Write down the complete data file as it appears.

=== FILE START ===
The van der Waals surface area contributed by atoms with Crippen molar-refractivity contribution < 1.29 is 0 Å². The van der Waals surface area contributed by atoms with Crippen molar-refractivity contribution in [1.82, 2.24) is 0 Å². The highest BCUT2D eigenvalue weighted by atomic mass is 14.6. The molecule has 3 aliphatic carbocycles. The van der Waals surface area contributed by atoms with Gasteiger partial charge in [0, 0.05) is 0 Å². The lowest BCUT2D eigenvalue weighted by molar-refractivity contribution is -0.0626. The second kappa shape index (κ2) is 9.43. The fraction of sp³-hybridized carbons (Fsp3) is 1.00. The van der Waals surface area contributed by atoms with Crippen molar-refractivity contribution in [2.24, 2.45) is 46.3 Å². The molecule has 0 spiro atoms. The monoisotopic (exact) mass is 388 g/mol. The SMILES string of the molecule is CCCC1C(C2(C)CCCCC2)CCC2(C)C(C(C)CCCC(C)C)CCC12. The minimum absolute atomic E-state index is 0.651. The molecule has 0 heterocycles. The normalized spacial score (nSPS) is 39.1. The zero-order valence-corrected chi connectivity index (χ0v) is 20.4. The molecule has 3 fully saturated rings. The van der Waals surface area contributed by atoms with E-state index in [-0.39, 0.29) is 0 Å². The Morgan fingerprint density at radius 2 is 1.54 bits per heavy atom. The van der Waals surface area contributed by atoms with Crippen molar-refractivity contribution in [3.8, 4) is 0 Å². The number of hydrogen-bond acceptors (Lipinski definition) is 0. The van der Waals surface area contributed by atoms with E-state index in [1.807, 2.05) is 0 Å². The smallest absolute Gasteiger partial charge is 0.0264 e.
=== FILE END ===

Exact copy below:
The van der Waals surface area contributed by atoms with Crippen molar-refractivity contribution < 1.29 is 0 Å². The van der Waals surface area contributed by atoms with Crippen molar-refractivity contribution in [1.82, 2.24) is 0 Å². The highest BCUT2D eigenvalue weighted by atomic mass is 14.6. The molecule has 3 aliphatic carbocycles. The van der Waals surface area contributed by atoms with Gasteiger partial charge in [0, 0.05) is 0 Å². The lowest BCUT2D eigenvalue weighted by molar-refractivity contribution is -0.0626. The second kappa shape index (κ2) is 9.43. The fraction of sp³-hybridized carbons (Fsp3) is 1.00. The van der Waals surface area contributed by atoms with Crippen molar-refractivity contribution in [2.24, 2.45) is 46.3 Å². The molecule has 0 spiro atoms. The monoisotopic (exact) mass is 388 g/mol. The SMILES string of the molecule is CCCC1C(C2(C)CCCCC2)CCC2(C)C(C(C)CCCC(C)C)CCC12. The minimum absolute atomic E-state index is 0.651. The molecule has 0 heterocycles. The normalized spacial score (nSPS) is 39.1. The zero-order valence-corrected chi connectivity index (χ0v) is 20.4. The molecule has 3 fully saturated rings. The van der Waals surface area contributed by atoms with E-state index in [-0.39, 0.29) is 0 Å². The Morgan fingerprint density at radius 2 is 1.54 bits per heavy atom. The van der Waals surface area contributed by atoms with Crippen molar-refractivity contribution in [3.8, 4) is 0 Å². The number of hydrogen-bond acceptors (Lipinski definition) is 0. The van der Waals surface area contributed by atoms with E-state index in [1.807, 2.05) is 0 Å². The smallest absolute Gasteiger partial charge is 0.0264 e.